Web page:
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Tuesday, April 3, 2012

Why children should be seen AND heard - Practical Parenting

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Sometimes I wish my mouth had a backspace button. I’d certainly (and frequently) use it to undo all the things I wish I hadn’t said. In fact, I think it would be great if we all had this ability. But I especially wish whoever coined the phrase “Children should be seen and not heard” could delete these words from the universe. For I think this phrase has robbed humanity of the beauty and wonderment children bring to our world.

Now, I’ve not actually heard anyone say that exact phrase lately but it seems clear to me that our society accepts this idea as an unspoken rule of thumb. How do I know? Because airline companies are introducing child-free flights and coffee shops post signs that read “Unaccompanied children will be served espresso and a puppy”. This clever tongue-in-cheek phrase is witty but it clearly communicates one important thing; children are not welcomed here.

Why? Because they are loud or don’t follow the same social cues as you? Or perhaps it’s because they speak their mind loudly and are endlessly curious? Of course they are. They are children. Isn’t it beautiful?

I think that children have a lot more to contribute than we give them space and time for. Instead we get so hung up on our own rights that we often miss the simple childlike beauty right in front of our eyes. And besides, children have rights as well. They have a right to be heard. And, yes, you have a right to read the paper in peace. So what are we to do?


Imagine with me though, what would happen if we began to live as if children were valuable instead of a nuisance? What if mothers could incorporate their children into the shopping trip instead of dragging them along? What if we included children, in an age appropriate way of course, into our conversations instead of hushing them? What if children were engaged in the family’s life instead of being treated like an inconvenience?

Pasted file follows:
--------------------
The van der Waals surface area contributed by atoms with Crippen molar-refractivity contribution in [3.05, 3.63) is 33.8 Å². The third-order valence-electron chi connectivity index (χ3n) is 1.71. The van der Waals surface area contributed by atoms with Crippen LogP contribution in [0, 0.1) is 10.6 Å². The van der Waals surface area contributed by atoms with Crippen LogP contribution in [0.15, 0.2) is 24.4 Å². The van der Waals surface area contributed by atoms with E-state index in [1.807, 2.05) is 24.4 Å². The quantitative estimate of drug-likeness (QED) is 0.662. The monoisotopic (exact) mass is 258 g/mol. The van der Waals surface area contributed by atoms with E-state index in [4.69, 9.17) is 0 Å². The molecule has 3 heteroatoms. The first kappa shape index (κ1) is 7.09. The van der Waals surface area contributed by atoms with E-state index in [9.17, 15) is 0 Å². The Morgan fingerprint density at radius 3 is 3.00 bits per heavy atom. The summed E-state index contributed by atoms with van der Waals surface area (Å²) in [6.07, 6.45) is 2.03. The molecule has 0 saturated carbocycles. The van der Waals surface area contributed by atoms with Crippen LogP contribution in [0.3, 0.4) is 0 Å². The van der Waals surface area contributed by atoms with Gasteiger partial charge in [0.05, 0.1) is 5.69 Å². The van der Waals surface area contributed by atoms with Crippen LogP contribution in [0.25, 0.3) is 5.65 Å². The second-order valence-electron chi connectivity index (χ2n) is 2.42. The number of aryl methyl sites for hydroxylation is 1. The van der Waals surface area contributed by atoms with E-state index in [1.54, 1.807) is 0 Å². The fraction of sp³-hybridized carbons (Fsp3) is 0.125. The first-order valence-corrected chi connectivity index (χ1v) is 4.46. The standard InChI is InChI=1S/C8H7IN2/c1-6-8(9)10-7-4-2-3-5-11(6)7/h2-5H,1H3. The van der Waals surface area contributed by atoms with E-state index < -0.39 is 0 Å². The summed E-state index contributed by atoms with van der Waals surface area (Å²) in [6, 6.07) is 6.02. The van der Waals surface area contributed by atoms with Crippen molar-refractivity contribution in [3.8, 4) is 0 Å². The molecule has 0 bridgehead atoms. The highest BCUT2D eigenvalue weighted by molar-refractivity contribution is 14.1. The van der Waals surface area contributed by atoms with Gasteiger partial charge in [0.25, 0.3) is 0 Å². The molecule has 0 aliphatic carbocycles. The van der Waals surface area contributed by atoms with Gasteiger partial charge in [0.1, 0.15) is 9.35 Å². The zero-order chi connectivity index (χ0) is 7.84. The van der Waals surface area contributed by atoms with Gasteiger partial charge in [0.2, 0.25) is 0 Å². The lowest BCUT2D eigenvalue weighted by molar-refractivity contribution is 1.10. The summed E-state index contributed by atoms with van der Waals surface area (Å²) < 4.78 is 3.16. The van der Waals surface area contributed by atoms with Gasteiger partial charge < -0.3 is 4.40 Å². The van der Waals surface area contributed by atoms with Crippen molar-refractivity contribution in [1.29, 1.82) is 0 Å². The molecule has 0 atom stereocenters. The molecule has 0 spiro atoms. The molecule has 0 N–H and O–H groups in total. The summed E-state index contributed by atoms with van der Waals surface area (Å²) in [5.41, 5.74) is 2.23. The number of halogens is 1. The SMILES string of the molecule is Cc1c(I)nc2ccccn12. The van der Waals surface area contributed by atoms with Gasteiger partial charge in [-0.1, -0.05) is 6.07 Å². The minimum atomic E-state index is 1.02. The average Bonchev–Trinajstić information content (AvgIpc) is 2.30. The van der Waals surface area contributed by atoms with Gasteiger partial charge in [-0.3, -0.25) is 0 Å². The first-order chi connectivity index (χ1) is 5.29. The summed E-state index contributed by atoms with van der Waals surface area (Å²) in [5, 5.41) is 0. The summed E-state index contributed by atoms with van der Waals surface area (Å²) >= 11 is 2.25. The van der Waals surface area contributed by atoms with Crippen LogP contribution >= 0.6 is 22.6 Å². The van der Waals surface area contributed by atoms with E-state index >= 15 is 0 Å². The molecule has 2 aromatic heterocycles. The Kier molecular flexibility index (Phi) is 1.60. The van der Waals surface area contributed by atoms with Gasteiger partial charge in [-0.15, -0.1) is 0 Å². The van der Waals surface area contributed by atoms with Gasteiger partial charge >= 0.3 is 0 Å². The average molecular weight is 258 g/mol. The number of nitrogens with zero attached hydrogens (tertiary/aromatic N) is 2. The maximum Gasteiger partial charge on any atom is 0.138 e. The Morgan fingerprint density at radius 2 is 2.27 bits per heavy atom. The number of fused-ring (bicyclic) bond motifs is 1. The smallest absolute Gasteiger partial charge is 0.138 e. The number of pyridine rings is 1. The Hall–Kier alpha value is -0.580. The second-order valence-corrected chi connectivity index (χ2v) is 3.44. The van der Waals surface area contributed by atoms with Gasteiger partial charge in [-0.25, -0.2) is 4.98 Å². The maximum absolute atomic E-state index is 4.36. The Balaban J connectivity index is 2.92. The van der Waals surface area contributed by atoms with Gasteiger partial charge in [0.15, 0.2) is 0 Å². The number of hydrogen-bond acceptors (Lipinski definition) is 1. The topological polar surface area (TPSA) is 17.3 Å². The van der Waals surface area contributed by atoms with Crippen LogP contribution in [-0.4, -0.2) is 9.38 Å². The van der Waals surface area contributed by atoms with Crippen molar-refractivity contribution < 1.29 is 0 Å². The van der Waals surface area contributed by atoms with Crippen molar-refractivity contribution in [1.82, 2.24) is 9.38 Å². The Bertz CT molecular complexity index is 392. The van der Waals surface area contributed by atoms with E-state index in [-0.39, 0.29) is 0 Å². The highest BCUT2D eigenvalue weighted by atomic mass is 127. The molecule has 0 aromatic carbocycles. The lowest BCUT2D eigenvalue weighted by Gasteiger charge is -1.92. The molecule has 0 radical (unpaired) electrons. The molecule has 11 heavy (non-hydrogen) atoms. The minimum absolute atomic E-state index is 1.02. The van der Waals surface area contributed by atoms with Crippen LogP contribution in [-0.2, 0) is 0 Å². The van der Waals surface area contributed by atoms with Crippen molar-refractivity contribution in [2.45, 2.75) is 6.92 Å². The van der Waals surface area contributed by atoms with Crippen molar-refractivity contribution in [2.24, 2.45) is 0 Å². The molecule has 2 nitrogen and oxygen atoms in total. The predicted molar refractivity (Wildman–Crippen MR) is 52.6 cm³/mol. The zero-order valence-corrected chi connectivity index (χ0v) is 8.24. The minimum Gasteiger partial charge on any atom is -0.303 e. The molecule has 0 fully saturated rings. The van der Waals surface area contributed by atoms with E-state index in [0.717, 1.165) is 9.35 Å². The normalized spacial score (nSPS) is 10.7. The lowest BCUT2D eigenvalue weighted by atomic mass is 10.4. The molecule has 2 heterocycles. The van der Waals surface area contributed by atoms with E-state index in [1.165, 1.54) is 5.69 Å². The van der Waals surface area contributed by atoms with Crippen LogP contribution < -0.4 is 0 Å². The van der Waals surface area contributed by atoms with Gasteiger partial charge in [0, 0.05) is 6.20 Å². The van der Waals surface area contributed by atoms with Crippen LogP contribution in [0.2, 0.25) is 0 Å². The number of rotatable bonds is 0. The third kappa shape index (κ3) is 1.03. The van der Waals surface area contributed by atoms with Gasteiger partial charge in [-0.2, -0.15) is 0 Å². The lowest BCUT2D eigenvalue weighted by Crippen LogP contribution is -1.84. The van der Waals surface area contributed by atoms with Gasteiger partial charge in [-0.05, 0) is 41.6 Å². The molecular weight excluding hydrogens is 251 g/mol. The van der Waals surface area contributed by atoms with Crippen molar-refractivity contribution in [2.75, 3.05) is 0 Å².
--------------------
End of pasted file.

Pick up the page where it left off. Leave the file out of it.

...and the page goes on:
Would children be better behaved if they felt heard and included? And if yes, wouldn’t parents find it easier to discipline?

I’m not sure but I do know that children know when they are liked. My children know when I am engaged and listening and when I am faking interest. If I’m involved in our conversation they share things, important things, with me. If I’m not they don’t.

It’s the same with us. Do you know what it’s like to be in a group that accepts you and welcomes your input? You’re freer to share, free to be yourself and you feel safe. Conversely have you ever been in a group or situation where you feel your contribution is annoying or you feel patronized?

Kids get that too. They know if they are welcomed or not. They may not be able to articulate it, but they can certainly discern whether their presence is agreeable to you. They know if you’re interested in their day, their friends or that big game. Children who feel accepted will have a greater sense of self confidence and they will be free to be their most genuine self. In addition, they will feel more compelled to be agreeable towards a parent, teacher or grownup who cherishes them as opposed to tolerates them. 

So this could be in our favor adults. If we would commit to allowing children to express themselves in a manner that seems right to them, provided it isn’t truly hurting anyone else, we might find that the old adage is untrue. Children should be seen and heard.

Would it be such a bad thing if we heard more laughter? Really? Imagine a society that invites children to dialogue and wonder and imagine; parents who played games when waiting in line instead of bribing silence with candy and grandparents who turned off the T.V. and entertained us with stories about the good days. What if our teachers let kids process answers even if that means they are wrong at first? What if we looked our kids in the eye when they spoke to us? What if we treated children like we want to be treated? What would we hear? And would it really be so terrible? I think it would be wonderful. Why? Because I’m the mom and I said so! That’s why!


This article appears in the Monmouth Daily Review Atlas as a part of a weekly Practical Parenting series. Stephanie is a mother to 5 children and is a Parent Educator for the Monmouth-Roseville School District. She blogs at stephaniesikorski.blogspot.com and can be reached at ssikorski@mr238.org It should be noted that she tries to take her own advice.





1 comment:

  1. I really liked your article, and especially your closing paragraph. Back in the days when I was a waitress, I'd watch parents negotiate silence from their kids, or ignore them as they had hour-long conversations and then seemed baffled when their kids had a meltdown. Its easy to get caught up in the rush-rush-gotta-check-off-my-to-do-list, and kids definitely slow down the process. But you're right, they deserve respect and patience. Things would be much smoother and more fun if we engaged them instead of silencing them. Thanks for reminding me to slow down and enjoy those moments of potential fun with my kid.

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